According to this extremely perverted notion of morality, if two consenting adult men or women love each other and have sex with one another, this becomes a perversion that threatens the very existence of Christian morality (the so called “moral fabric” of our society) and is seen as far more problematic than the social and economic deprivation that robs people of their dignity and sometimes their lives. (On a lighter note, I have always wondered what this “moral fabric” might be and have speculated that maybe it is the fabric used to make wedding dresses from.)
Ironically this deeply entrenched Western view of sex and morality was brought to Africa by missionaries and imperialists and has been embraced all over Africa by new rulers and citizens. Often wrongly claiming that a more permissive view on sexuality is “un-African”, many Africans embrace the very homophobia that was imported to Africa by our colonial masters. Those who hold this view do not realise that their minds have been colonised by the imperialists and that they are merely endorsing the kind of hateful views put in their heads by our erstwhile oppressors.
When the Minister of Arts and Culture, Lulu Xingwana, storms out of an exhibition of photographs of Zanele Muholi (see photographs above and below) in disgust because the pictures are viewed as “pornographic” she is displaying for all to see, how her mind has been colonised by her erstwhile oppressors. Xingwana, it will be recalled, said that: “Our mandate is to promote social cohesion and nation-building. I left the exhibition because it expressed the very opposite of this. It was immoral, offensive and going against nation-building.”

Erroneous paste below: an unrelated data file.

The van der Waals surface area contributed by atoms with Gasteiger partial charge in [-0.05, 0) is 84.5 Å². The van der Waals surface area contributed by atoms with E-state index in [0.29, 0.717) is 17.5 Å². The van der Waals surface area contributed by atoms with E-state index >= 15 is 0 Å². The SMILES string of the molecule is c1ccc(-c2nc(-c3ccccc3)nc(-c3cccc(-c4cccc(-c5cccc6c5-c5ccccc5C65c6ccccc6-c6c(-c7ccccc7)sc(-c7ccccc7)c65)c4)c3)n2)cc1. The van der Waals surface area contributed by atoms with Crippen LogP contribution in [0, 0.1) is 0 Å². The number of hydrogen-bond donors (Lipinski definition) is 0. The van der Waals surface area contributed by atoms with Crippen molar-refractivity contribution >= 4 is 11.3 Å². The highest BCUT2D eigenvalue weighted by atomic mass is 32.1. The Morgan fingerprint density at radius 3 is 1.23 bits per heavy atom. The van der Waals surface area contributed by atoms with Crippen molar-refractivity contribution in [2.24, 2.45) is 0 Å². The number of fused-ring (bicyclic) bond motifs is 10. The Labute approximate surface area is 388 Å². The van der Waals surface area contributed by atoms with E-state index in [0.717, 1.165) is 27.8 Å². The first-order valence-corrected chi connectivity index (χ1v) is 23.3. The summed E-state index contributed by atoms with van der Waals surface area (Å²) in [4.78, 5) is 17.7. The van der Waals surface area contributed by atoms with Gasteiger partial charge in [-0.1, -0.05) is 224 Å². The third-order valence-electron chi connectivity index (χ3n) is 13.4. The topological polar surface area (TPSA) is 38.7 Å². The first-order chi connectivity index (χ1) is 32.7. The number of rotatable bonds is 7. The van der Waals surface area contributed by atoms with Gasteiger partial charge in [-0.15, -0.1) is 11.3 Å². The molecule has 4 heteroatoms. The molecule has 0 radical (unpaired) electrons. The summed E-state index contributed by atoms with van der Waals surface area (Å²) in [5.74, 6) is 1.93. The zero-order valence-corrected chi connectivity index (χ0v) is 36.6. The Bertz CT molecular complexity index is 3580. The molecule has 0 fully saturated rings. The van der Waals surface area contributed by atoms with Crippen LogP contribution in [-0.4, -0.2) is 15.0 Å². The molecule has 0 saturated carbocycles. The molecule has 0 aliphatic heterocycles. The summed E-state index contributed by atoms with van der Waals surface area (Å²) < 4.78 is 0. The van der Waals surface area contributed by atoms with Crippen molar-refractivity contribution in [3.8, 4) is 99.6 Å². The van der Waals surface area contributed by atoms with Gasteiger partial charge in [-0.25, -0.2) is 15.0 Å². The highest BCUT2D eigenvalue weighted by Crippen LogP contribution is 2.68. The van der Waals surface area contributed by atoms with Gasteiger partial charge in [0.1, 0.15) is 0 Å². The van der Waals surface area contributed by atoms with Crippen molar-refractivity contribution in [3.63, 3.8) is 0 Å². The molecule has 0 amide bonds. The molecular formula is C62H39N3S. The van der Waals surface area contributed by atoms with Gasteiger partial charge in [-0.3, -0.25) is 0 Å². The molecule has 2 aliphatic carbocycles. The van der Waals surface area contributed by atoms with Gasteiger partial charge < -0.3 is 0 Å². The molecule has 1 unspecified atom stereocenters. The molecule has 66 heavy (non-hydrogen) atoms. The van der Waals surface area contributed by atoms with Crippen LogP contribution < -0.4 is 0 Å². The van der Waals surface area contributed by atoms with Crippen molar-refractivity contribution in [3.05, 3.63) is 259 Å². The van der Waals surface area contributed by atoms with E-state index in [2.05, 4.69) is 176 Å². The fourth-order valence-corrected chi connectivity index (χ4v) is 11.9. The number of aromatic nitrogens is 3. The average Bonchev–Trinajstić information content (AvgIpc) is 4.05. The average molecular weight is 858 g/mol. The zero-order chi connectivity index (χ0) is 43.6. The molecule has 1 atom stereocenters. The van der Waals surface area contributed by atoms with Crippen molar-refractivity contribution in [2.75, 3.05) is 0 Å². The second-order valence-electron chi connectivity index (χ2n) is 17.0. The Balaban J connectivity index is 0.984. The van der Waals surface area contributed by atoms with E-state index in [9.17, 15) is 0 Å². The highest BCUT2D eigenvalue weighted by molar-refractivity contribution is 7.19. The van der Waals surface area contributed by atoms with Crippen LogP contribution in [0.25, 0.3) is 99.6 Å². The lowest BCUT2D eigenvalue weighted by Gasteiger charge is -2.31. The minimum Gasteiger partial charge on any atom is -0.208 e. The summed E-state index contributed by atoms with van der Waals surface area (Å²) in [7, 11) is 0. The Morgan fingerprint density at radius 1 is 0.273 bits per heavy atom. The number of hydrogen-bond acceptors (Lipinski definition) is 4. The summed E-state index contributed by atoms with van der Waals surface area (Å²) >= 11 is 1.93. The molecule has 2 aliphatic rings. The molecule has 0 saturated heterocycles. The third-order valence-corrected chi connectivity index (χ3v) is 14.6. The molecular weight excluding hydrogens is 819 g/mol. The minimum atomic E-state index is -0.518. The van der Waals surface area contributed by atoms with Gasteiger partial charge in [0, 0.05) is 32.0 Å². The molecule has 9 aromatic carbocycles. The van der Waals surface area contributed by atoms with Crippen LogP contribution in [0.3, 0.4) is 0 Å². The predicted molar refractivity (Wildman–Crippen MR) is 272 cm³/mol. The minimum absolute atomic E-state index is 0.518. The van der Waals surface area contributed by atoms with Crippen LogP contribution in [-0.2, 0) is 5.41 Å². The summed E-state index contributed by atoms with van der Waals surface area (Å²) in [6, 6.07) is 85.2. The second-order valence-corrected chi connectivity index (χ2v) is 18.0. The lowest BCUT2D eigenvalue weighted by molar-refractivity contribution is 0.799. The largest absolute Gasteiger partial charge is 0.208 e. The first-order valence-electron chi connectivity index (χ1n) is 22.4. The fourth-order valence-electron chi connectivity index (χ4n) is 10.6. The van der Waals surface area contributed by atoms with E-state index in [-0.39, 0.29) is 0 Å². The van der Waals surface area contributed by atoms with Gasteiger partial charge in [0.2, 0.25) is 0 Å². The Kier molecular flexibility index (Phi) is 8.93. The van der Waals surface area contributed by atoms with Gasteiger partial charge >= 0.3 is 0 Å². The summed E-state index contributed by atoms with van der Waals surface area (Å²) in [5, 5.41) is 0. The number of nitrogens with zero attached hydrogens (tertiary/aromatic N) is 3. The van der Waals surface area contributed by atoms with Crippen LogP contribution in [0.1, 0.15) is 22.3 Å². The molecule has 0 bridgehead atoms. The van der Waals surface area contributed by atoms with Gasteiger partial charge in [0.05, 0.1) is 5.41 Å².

This nation she talks about is a nation who must be built in the image of the ertswhile white colonial oppressor: one that is filled with “pure”, heterosexual, individuals who endorse the patriarchal values of a bygone era, one in which men are men and women know their place and where the individuality and diversity of society is repressed and stamped out in order to exert a deeply oppressive social control over the desires and dreams of ordinary citizens.
What is “un-African”, of course, is not homosexuality, but homophobia. Although different communities in Africa have dealt with same-sex sexuality differently (some accommodating it through according the men and women who were “different” a special role in their societies and other repressing or ignoring such desires and impulses), the notion of “the homosexual” that could be vilified, discriminated against, harassed, raped and murdered did not exist in pre-colonial Africa. It was a concept brought to Africa and along with this concept came the inevitable homophobia now masquerading as African values and cultural traditions.
We have a long way to go to ensure that the legal rights enjoyed by gay men, lesbians and transgendered South Africans are translated into a better life of dignity and respect for all South Africans who do not conform to an outmoded and perverted notion of what is normal and acceptable. The hatred and violence experienced by many gay men and lesbians (especially those who are not rich and cannot afford to live in leafy suburbs where they go to dinner parties and gay clubs) will not disappear before we begin to free our minds of the colonialist ideas about morality.
Sadly, our politicians either remain quiet about this or through their silence or their remarks they endorse the hateful homophobia that contributes to the harassment and violence of gay men and lesbians. How many political parties will issue a statement today condemning homophobia and celebrating the rights of a significant, yet often hated and vilified, minority in South Africa?
Until our leaders speak out about homophobia, the rape and the killing will continue. And like PW Botha, they will sleep soundly at night because they obviously do not take their conscience with them to bed. Unlike Lady MacBeth there will be no blood-filled dreams of dread.BACK TO TOP